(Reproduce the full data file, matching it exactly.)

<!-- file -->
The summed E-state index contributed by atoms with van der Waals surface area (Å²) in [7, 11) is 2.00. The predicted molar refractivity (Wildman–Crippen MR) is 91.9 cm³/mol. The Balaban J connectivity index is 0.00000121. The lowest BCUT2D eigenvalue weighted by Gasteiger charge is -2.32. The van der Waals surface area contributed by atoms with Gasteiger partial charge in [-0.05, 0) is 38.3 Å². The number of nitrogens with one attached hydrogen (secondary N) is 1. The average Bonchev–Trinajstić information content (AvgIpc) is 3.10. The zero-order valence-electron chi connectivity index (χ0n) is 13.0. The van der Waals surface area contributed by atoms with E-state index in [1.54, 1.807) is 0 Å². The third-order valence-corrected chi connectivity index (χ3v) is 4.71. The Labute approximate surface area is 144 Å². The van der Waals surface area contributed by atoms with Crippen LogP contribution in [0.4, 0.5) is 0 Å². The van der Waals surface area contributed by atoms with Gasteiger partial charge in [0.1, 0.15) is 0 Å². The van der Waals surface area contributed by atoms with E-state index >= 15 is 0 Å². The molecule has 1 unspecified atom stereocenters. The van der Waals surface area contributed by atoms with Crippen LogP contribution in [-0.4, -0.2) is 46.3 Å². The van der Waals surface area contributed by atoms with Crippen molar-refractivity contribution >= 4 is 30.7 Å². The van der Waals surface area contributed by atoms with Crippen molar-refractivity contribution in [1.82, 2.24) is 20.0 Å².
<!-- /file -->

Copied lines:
The summed E-state index contributed by atoms with van der Waals surface area (Å²) in [7, 11) is 2.00. The predicted molar refractivity (Wildman–Crippen MR) is 91.9 cm³/mol. The Balaban J connectivity index is 0.00000121. The lowest BCUT2D eigenvalue weighted by Gasteiger charge is -2.32. The van der Waals surface area contributed by atoms with Gasteiger partial charge in [-0.05, 0) is 38.3 Å². The number of nitrogens with one attached hydrogen (secondary N) is 1. The average Bonchev–Trinajstić information content (AvgIpc) is 3.10. The zero-order valence-electron chi connectivity index (χ0n) is 13.0. The van der Waals surface area contributed by atoms with E-state index in [1.54, 1.807) is 0 Å². The third-order valence-corrected chi connectivity index (χ3v) is 4.71. The Labute approximate surface area is 144 Å². The van der Waals surface area contributed by atoms with Crippen LogP contribution in [0.4, 0.5) is 0 Å². The van der Waals surface area contributed by atoms with Gasteiger partial charge in [0.1, 0.15) is 0 Å². The van der Waals surface area contributed by atoms with E-state index >= 15 is 0 Å². The molecule has 1 unspecified atom stereocenters. The van der Waals surface area contributed by atoms with Crippen LogP contribution in [-0.4, -0.2) is 46.3 Å². The van der Waals surface area contributed by atoms with Crippen molar-refractivity contribution >= 4 is 30.7 Å². The van der Waals surface area contributed by atoms with Crippen molar-refractivity contribution in [1.82, 2.24) is 20.0 Å².